Bitcoin has dropped to $8,800. This is a $100 drop from yesterday’s $8,900, which in turn was a fall from the currency’s previous high of $9,300 last Tuesday.
People are scratching their heads and wondering what’s going on. Bitcoin’s market cap has sunk from $158 billion to $140 billion in less than 24 hours. Analysts were sure a bull run was imminent and likely to continue through the summer, but after two consistent falls from grace and a near five percent slump within 48 hours, it’s safe to say that some are a little confused. Were the analysts wrong, or is this just a small break in the financial chain that’s likely to be mended?
The drop may be the result of Nexon’s recent dealings (or former dealings) with Bitstamp. Nexon is a South Korean video game developer that began in 1994. The company was recently rumored to have purchased Luxembourg-based cryptocurrency exchange Bitstamp for a whopping $350 million.
Had the deal gone through, it would have been the third-largest crypto-related takeover this year after Circle acquired Poloniex in February and Monex Group took over Coincheck in March. Sadly, the partnership doesn’t appear solid. Executives of Nexon are denying they were ever in talks to purchase Bitstamp, citing misrepresentation of facts and speculation as the reasons behind the story getting out.
Bitstamp stands as the world’s tenth-largest cryptocurrency exchange, so given its size and popularity, the death of the purchase rumors may have taken a toll – at least in the short-term – on bitcoin’s price.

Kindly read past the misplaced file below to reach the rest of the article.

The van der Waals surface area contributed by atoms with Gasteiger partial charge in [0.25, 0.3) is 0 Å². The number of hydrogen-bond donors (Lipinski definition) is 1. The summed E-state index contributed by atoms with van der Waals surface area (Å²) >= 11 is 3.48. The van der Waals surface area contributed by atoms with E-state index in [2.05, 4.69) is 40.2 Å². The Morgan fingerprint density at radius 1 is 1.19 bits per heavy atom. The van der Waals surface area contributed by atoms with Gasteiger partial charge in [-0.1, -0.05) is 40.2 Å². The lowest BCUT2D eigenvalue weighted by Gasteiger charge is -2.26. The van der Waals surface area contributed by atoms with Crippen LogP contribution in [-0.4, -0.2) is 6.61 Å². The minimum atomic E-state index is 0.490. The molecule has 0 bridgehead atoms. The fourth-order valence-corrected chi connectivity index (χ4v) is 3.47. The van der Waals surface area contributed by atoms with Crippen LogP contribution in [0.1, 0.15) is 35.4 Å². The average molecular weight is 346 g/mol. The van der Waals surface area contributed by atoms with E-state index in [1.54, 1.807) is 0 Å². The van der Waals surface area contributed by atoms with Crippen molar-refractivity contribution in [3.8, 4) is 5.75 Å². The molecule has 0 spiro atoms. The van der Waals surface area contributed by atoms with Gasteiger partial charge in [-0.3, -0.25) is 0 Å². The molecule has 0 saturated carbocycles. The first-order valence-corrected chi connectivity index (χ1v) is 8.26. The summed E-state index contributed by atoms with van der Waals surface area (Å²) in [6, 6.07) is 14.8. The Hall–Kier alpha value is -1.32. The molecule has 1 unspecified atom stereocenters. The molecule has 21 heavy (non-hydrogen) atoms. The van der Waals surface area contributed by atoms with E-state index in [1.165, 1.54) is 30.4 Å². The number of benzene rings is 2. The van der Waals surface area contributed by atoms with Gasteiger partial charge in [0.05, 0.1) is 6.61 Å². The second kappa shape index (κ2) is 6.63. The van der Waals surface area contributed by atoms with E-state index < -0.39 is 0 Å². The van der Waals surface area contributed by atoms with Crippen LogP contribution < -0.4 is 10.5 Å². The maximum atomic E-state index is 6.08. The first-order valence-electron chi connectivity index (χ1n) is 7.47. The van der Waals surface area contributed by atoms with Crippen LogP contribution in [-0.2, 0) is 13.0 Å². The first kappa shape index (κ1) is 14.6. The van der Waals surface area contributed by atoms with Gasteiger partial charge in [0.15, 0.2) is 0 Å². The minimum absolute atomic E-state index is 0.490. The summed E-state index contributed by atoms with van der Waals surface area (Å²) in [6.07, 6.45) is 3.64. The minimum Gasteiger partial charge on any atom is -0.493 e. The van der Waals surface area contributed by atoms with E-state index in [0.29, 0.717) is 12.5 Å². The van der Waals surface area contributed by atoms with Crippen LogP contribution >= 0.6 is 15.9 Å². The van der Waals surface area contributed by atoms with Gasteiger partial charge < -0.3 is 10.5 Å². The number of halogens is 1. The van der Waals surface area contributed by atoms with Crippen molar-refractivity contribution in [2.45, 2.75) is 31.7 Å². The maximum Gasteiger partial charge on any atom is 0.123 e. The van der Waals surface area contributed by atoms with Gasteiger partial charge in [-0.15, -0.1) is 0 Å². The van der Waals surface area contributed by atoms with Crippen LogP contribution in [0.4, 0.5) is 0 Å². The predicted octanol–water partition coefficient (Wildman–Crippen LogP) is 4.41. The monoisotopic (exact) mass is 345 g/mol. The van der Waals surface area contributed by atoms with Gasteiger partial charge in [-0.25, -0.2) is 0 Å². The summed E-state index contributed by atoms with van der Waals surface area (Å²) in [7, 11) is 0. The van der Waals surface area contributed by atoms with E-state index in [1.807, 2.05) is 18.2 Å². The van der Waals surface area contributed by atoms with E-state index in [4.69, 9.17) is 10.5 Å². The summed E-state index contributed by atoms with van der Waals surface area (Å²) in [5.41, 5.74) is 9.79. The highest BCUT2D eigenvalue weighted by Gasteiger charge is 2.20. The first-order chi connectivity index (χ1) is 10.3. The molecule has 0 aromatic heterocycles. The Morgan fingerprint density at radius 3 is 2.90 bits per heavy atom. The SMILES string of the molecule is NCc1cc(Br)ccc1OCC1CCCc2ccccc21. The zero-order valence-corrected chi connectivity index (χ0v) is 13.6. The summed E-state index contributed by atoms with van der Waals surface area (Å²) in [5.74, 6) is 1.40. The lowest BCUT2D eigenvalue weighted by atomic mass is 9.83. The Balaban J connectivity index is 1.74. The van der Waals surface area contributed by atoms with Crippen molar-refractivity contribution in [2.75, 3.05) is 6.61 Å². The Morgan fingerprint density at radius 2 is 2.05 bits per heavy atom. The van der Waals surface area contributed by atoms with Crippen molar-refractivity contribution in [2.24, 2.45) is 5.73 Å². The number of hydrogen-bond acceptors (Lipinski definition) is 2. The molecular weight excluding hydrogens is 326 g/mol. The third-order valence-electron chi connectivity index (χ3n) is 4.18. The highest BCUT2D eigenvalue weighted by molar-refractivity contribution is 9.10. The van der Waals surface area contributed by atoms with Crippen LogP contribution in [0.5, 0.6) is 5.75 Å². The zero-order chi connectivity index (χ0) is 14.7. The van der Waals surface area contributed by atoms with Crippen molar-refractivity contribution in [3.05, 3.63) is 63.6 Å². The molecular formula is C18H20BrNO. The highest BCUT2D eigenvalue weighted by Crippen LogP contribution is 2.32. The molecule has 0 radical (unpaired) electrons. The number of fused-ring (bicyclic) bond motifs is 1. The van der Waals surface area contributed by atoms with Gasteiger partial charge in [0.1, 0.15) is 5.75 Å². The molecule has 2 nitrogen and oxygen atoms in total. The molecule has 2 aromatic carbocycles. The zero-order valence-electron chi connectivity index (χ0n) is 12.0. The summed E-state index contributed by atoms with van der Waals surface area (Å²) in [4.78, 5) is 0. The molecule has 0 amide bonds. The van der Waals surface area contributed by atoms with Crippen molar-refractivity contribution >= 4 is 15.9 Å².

Strangely, the currency’s value showed no gains even after Nasdaq stated that in the future, when the market shows further signs of maturity, it would be open to serving as a cryptocurrency exchange, thus bringing bitcoin and its altcoin cousins closer to mainstream acceptance. Though CEO Adena Friedman says cryptocurrencies still have a long way to go, she understands the strength and promise they hold, and thus sees Nasdaq’s future aligned with them within the next ten years.
Perhaps the biggest concern (once again) stems from the now defunct bitcoin exchange Mt. Gox. At this stage, all that name does for anyone is conjure feelings of stress and strain, and it appears the company recently moved as many as 16,000 bitcoins from its vault to an unknown address. This has caused panic over what some claim could be a sign of an incoming crash.
Many have speculated over what feels like Mt. Gox’s consistent power over the bitcoin community. Some blame a recent sell-off instigated by the company’s remaining trustees as the reason behind bitcoin’s drop to $6,600, though representatives deny their actions bore any brunt on the price.
The shift was first noticed and reported on by The Next Web, and it’s the first time in nearly three months in which the company has moved any of its assets.
“It appears the Mt. Gox trustees have moved the funds to a wallet belonging to an exchange desk,” wrote analyst Ivo Jonkers. “The last time this happened, Mt. Gox proceeded to sell the funds at market rate, practically sending the entire market in the red. I wouldn’t be surprised if this happens again.”